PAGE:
Moray Waste Busters, Forres, Scotland. 2004.
In 2004, to co-incide with the first round of Moray Council's Kerbside waste collection service, Moray Waste Busters invited me to Forres, to help develop and deliver a project which would help to raise awareness about this significant initiative by the local authority, and also hopefully stimulate discussion around the complexities of waste management and the sustainability of aspects of our current lifestyles.
Moray Waste Busters is an award winning community recycling resource based at the Moray Council's Civic Amenity site, near Forres in the north east of Scotland. In 2004 it was arguably one of the most forward thinking projects in Scotland, with large composting wormery, recycling centre for household goods and extensive environmental education programme, aimed at local community groups and institutions.
The heart of the project was an exhibition in the Falconer Museum, located in the centre of Forres Town, with images and objects from the local landfill site shown alongside the midden
Anne Owen, the Museum's Outreach and Interpration Officer, gives her impression of the exhibition:-
'The installation was a new and different use of the museum space. It highlighted both the flexibility of the building and the interest, both locally and from further afield in both contemporary art and environmental issues. It was thought provoking and sparked a lot of memories - one lady recalling polishing their floors on a Tuesday with ‘Mansion House’ polish; one gentleman identifying bicycle manufacturers from the remains of a seat; one little boy talking about how his father still uses traditional sheep shears whilst shearing his sheep…
Ideas and questions about our value systems, what we keep and what we discard, what materials remain and what disintegrates were also introduced. All who worked in the museum enjoyed conversation and debate with visitors that the exhibition generated and visitors seemed to feel involved with the display and the museum. Any negative or fearful reactions ‘but is it art?’ were generally diffused after a short interpretation of the exhibition was offered. However for some folk ‘Contemporary Art’ will never be their cup of tea.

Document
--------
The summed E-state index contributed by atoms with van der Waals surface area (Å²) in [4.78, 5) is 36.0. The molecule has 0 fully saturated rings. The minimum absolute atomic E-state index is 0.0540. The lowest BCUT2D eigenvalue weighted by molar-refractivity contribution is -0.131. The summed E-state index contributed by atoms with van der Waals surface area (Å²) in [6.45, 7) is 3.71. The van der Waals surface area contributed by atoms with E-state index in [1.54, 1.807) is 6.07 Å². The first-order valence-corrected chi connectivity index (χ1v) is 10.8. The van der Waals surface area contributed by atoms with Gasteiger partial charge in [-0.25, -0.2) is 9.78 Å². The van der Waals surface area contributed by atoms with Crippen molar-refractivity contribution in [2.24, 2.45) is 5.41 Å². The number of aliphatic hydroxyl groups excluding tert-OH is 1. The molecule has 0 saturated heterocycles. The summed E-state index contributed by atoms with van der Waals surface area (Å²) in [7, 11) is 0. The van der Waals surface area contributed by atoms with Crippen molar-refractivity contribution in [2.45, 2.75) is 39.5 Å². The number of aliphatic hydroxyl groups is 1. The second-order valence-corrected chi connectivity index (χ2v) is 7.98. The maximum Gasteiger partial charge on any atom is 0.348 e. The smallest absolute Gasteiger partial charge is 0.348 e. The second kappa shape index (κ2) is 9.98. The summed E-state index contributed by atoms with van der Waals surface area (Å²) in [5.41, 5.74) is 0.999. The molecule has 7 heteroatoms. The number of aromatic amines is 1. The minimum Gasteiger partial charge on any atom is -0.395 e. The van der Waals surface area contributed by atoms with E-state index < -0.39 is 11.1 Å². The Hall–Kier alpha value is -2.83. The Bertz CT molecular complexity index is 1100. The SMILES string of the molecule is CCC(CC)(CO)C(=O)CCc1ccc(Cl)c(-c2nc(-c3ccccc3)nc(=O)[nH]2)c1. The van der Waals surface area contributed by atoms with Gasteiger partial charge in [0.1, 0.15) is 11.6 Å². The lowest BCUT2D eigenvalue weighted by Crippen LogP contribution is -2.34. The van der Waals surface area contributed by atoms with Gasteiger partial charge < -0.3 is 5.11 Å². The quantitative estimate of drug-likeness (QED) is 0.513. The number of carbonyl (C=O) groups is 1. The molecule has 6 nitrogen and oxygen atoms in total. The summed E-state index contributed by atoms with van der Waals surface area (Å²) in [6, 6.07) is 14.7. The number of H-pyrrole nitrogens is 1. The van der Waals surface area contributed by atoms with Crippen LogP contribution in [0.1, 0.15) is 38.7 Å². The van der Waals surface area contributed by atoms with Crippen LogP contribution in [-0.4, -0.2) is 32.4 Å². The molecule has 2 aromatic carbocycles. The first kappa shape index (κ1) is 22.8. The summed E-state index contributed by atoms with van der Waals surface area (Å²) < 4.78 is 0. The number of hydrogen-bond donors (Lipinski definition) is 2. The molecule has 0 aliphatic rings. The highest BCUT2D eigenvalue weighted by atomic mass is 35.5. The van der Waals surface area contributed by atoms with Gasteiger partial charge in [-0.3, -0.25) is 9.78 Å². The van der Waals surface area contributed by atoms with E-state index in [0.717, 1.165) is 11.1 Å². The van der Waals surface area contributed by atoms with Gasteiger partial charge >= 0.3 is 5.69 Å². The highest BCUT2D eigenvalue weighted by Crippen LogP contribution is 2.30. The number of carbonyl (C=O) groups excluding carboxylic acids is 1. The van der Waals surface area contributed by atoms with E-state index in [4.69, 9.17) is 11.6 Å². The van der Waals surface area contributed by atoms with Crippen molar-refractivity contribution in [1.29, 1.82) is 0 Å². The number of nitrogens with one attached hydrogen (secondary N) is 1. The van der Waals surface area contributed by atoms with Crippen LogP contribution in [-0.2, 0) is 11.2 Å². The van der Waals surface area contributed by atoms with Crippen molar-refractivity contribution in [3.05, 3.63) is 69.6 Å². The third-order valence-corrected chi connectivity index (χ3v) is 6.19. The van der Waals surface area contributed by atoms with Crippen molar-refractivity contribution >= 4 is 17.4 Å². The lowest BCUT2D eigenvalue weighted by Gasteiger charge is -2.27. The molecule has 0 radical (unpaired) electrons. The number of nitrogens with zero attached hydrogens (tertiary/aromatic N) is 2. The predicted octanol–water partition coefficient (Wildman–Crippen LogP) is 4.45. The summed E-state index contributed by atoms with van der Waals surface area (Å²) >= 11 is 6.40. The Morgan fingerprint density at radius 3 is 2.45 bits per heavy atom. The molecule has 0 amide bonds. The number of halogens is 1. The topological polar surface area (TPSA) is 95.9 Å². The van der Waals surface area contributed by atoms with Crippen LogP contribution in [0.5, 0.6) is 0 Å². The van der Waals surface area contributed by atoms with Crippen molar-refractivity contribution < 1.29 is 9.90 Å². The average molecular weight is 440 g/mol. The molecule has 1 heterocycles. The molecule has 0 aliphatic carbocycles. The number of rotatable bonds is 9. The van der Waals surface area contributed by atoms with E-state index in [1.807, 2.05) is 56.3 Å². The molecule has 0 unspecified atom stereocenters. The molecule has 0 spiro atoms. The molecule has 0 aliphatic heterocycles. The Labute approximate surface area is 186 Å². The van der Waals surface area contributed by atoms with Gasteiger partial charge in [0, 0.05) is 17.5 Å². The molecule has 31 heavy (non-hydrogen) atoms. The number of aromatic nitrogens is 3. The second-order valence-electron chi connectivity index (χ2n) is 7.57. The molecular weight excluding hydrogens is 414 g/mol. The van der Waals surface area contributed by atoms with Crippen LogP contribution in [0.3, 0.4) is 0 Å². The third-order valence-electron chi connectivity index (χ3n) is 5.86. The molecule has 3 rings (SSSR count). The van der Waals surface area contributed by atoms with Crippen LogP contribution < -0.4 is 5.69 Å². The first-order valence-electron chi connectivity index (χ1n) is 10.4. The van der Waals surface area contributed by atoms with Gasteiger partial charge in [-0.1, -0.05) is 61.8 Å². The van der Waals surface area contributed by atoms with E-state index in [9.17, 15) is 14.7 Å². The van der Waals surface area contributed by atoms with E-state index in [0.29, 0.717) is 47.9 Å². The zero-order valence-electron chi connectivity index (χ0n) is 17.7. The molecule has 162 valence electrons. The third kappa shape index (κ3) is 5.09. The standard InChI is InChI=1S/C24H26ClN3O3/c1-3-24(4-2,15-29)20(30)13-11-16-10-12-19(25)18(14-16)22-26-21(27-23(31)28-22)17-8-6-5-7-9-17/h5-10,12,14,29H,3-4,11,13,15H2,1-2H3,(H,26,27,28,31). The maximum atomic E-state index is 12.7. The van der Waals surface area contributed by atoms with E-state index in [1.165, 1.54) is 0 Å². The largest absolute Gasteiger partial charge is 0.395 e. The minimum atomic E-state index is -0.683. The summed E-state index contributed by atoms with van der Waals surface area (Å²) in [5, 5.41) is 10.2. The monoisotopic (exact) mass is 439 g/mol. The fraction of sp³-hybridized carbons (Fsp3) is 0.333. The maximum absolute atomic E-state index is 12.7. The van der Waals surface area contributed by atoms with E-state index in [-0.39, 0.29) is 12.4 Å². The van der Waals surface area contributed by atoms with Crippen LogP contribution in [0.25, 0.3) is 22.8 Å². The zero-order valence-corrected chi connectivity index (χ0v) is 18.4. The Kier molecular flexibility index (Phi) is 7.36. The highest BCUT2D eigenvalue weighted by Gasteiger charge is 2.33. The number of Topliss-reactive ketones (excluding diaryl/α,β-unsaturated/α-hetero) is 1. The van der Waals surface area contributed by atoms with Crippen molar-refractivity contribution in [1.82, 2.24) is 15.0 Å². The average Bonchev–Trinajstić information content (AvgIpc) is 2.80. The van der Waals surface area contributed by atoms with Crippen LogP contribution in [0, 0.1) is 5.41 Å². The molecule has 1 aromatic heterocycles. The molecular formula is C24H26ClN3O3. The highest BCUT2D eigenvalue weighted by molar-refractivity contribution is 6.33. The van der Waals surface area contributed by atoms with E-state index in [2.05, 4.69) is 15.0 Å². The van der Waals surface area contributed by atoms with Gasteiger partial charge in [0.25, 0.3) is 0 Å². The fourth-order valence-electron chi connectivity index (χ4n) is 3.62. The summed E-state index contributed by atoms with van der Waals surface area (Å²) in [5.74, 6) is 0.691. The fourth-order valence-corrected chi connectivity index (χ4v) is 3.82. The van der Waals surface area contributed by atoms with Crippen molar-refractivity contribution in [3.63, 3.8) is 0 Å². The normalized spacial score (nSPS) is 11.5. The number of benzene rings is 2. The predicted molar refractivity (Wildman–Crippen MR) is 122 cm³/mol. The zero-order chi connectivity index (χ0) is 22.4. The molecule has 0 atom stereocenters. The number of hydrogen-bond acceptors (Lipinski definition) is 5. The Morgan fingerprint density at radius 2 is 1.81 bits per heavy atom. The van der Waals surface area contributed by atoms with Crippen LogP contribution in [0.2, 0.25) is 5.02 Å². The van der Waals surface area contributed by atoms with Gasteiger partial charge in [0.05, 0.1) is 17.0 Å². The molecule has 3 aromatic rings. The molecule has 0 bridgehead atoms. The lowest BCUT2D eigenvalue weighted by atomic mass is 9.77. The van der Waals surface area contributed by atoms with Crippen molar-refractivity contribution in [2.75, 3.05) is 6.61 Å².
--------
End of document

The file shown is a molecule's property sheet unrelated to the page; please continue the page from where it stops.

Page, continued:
The partners in the project worked hard to create a successful 5 week programme of talks, exhibitions and workshops. It was wonderful to have the funding to manage to plan and fulfil such an ambitious programme.
This was an exciting new use of the space that appealed to every age. The exhibition’s messages were delivered in a non-didactic way and people could take from it a number of different things - not least it’s beauty. It was visually exciting and enjoyable, educational, creative, thought provoking and inspiring.
So much of our lifestyle is sanitised and removed from our environment, it’s good to get back to the basics. Ultimately what we throw out and what we keep says a lot about our society, just as it has done throughout the ages.
It was a pleasure to take part in the ‘Landfull’ event.'